In my first public presentation of DEEPDEAD research, I gave a paper at the British Shakespeare Association conference in Hull, UK (October 2016), on “Shakespearean Exhumations.” Here’s a snippet of the talk:

In February 2007, a team of Italian archaeologists led by Elena Menotti announced a remarkable discovery. Digging in a Neolithic necropolis in Valdaro, on the outskirts of Mantua, they had unearthed a pair of skeletons locked in an apparent embrace. The bones were described as belonging to a young man and woman, probably aged around twenty judging by the good condition of their teeth. Fragments of weapons including flint knives and a spearhead found associated with the bones hinted at a violent end, though subsequent analysis suggested this was not the case.

The image of the embracing skeletons instantly became and remains iconic, reproduced on t-shirts, pendants and earrings, and album covers. In Italy they became known as the Lovers of Valdaro. But internationally, they were immediately hailed as a Shakespearean couple. “Prehistoric Romeo and Juliet Discovered,” ran the headline in the Washington Post (7 February 2007); “Archaeologists find prehistoric Romeo and Juliet locked in eternal embrace” (USA Today, 27/02/07). According to Jason Urbanus in Archaeology magazine, “Archaeologists were suddenly quoting lines from Shakespeare’s Romeo and Juliet.” As the Daily Mail reported the story:

It is the city where the exiled Romeo dreamed he died and Juliet’s kisses breathed life back into his body. Tragically, the lifeless bodies of Shakespeare’s star-crossed lovers would soon lie side by side. Yesterday at Mantua, in an amazing echo of that heartrending story, archaeologists revealed the discovery of a couple locked in a tender embrace, one that has endured for more than 5,000 years.

In terms of historical fact, any linkage between Shakespeare’s Romeo and Juliet and the so-called Lovers of Valdaro is elusive to say the least. In the 1590s, Shakespeare described two lovers, who never really existed, being buried side by side. Five or six thousand years earlier, two people, who may or not have been lovers, were buried in what our eyes interpret as an embrace. It’s the location, Mantua, that turns this almost nothing into almost everything. Even so, it is difficult to see how the coincidence of location could amount to anything more than a mild irony. Yet the Daily Mail was perhaps onto something when it described the Neolithic skeletons as “an amazing echo of [Shakespeare’s] heartrending story.” Shakespeare may be several millennia more recent than the Valdaro Lovers, but he also precedes them.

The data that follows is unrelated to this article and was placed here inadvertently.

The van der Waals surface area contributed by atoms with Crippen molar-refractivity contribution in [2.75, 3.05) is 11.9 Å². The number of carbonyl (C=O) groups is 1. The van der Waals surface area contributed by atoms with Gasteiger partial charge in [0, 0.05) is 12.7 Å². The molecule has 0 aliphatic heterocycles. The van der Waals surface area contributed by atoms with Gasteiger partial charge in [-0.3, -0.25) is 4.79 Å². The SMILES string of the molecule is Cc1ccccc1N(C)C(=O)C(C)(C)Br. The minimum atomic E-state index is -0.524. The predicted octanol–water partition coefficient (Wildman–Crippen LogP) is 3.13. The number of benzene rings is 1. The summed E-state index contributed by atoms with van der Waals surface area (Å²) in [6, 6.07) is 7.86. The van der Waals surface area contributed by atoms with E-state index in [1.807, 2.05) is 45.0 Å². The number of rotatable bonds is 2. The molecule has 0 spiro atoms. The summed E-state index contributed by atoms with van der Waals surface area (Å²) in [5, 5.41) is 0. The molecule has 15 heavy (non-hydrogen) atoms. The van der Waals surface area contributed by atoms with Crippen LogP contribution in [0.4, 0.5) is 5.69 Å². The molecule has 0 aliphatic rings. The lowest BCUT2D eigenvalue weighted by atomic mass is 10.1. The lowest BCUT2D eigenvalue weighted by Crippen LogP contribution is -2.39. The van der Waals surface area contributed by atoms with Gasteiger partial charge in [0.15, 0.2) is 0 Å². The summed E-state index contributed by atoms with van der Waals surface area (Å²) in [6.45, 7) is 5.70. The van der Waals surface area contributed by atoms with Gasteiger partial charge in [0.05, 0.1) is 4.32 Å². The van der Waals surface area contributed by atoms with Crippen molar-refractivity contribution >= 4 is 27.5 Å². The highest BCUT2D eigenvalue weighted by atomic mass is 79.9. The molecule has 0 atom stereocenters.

The vision of doomed romantic love summed up in the reference to Romeo and Juliet has arguably had an impact on the archaeological interpretation of these human remains, as well as their public reception. As Pamela Geller has pointed out in The Bioarchaeology of Socio-Sexual Lives (2016), the sexes of the two skeletons had not been determined by forensic examination at the time the story broke – it was simply assumed. Subsequent analysis has suggested that the figure on the right is female, but the skeleton on the left is only “probably” male. This caveat has had very little impact on how the skeletons are presented, either in the media or in Mantua’s Archaeological Museum. Moreover, they were not necessarily alone together in the grave. Photos of the dig, which were much less widely publicized than the iconic image of the embracing lovers (and now seem impossible to find on the internet) show another skeleton lying just three feet away. Could that have been the Neolithic County Paris? There is also nothing to suggest that their relationship was “star-crossed,” or that the love they appear to testify to in death had been thwarted during life. The early assumption, now disproved, that one or both skeletons might have been killed by the flint weapons found with them in the grave, was clearly encouraged by the Romeo and Juliet paradigm.

Romeo and Juliet can tell us precisely nothing about Neolithic burial practices – but the response to the Valdaro skeletons tells us a great deal about what we desire from mortuary archaeology. In one of his short stories, Jorge Luis Borges describes a world in which envisioning a lost object is capable of bringing it into existence. Archaeology in “Tlön” unearths the products of the archaeologists’ imaginations. The recent vogue for discovering the remains of Shakespearean characters (not just the Neolithic Romeo and Juliet, but also Richard III) suggests that something similar is happening in our own world. Shakespeare’s plays may not be capable of actually planting bodies in the ground, but they are capable of shaping what we look for, and then telling us what we have found.